5 Common Car Problems and How to Fix Them Yourself
DIY Car Fixes: Addressing 5 Common Problems

5 Common Car Problems and How to Fix Them Yourself

Having car trouble can be stressful and expensive. But there are several relatively easy car repairs you can tackle yourself. This article covers five of the most common car problems and how to fix them on your own.

Problem 1: Dead battery

A dead battery is the leading cause of breakdowns. Try these DIY steps to get your car started again:

  • Make sure battery terminals are clean of corrosion using a wire brush.
  • Connect the red jump starter cable to the positive terminal of dead battery.
  • Connect the other red cable end to the positive terminal of helper battery.
  • Connect the black cable to negative terminal of helper battery.
  • Connect the other black end to unpainted metal of dead battery.
  • Start the helper vehicle and let idle for 5 minutes to charge dead battery.
  • Remove cables in reverse order after successful jump start.

Problem 2: Flat tire

A flat can happen anytime. Follow these steps:

  • Turn on hazard lights and park in a safe spot.
  • Loosen the lug nuts of flat tire before jacking up the car.
  • Position jack under specified jacking points. Lift car high enough to fit the spare tire.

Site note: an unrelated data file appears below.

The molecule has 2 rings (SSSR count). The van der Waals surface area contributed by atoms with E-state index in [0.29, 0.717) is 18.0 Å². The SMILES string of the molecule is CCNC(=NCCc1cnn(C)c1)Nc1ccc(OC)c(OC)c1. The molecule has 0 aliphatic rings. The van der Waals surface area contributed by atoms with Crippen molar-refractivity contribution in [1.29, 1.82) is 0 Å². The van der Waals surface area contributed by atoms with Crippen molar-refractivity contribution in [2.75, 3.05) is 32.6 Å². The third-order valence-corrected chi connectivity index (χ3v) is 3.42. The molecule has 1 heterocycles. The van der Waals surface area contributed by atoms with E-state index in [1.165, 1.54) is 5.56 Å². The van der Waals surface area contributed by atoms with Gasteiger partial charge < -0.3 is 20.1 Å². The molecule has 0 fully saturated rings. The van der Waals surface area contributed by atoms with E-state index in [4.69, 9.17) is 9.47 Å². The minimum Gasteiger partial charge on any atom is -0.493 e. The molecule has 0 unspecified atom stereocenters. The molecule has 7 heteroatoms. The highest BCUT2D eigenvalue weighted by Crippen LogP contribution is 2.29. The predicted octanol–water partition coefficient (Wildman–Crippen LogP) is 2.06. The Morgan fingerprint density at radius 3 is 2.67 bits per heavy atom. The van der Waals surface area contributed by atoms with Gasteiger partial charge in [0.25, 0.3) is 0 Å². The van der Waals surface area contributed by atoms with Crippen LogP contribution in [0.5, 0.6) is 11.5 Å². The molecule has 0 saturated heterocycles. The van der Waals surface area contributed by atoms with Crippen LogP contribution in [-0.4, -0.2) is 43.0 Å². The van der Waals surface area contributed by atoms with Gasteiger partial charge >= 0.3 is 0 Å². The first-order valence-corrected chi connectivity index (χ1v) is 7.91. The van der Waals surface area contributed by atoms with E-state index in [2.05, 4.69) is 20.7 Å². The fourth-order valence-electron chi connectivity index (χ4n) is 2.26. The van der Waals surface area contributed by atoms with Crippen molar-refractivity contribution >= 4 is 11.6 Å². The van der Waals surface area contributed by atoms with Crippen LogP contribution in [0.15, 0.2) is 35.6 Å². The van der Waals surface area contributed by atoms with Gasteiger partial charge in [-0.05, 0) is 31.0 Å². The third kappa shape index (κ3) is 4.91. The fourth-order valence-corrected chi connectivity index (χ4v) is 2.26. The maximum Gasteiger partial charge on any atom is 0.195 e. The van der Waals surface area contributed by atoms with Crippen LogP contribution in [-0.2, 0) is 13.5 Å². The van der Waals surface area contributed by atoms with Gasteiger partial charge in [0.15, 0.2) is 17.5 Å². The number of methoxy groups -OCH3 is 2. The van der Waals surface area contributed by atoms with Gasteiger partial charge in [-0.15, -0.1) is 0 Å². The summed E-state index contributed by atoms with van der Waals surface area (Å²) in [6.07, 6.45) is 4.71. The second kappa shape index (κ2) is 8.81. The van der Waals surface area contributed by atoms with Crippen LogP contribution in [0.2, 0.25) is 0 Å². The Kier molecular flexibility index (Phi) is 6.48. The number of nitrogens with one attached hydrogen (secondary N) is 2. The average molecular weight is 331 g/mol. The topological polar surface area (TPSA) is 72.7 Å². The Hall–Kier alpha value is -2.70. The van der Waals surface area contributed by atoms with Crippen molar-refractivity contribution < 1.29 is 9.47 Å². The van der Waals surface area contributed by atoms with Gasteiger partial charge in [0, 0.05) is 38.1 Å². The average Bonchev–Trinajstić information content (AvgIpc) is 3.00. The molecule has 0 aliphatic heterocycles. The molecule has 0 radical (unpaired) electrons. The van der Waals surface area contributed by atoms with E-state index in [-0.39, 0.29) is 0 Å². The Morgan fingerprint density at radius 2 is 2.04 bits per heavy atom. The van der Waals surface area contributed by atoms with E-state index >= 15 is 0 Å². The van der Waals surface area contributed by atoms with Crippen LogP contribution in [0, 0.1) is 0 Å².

• Remove lug nuts and flat tire. Mount and secure the spare tire.
  • Tighten lug nuts in a star pattern and lower the car.
  • Have flat tire repaired as soon as possible.

Problem 3: Overheating engine

An overheating engine needs immediate attention. Here’s what to do:

  • Safely pull over and turn off the engine.
  • Let the engine cool down before opening the radiator cap.
  • Check coolant levels and top up if low. Use a 50/50 mix of coolant and distilled water.
  • Check hoses for leaks. Replace any cracked or damaged radiator hoses.
  • Make sure the cooling fan runs properly. Clean debris off it if blocked.
  • Monitor engine temperature on your drive home. Stop if the temperature rises again.

Problem 4: Faulty alternator

A broken alternator can leave you stranded. Try these troubleshooting tips:

  • Check for warning lights indicating low charging voltage.
  • Start the engine. Headlights that slowly dim point to alternator issues.
  • Test alternator output voltage using a multimeter. Should be 13-15 volts with the engine running.
  • Check for loose belt connections. Tighten as needed.
  • If the alternator still doesn’t charge properly, it needs professional replacement.

Problem 5: Malfunctioning starter

Problems with the starter motor often manifest as a clicking sound when trying to start. Things to try:

  • Use a multimeter to check for power in the starter circuit when the ignition turned.
  • Hit the starter lightly with a hammer/rubber mallet as you turn the key.
  • Check all starter wiring for corrosion and tighten loose connections as needed.
  • Make sure starter mounting bolts are tightened securely.
  • If issues persist, the starter needs professional servicing or replacement.


Learning basic car repairs allows you to get back on the road quickly and cheaply. With the right tools and precautions, these five common problems can be fixed in your own garage. However, more complex issues should still be handled by auto service professionals.

Robert Farris
Robert Farris is a writer and researcher who enjoys digging into creative and smart stuff. His mix of skills makes him a great addition to the world of writing and media research.

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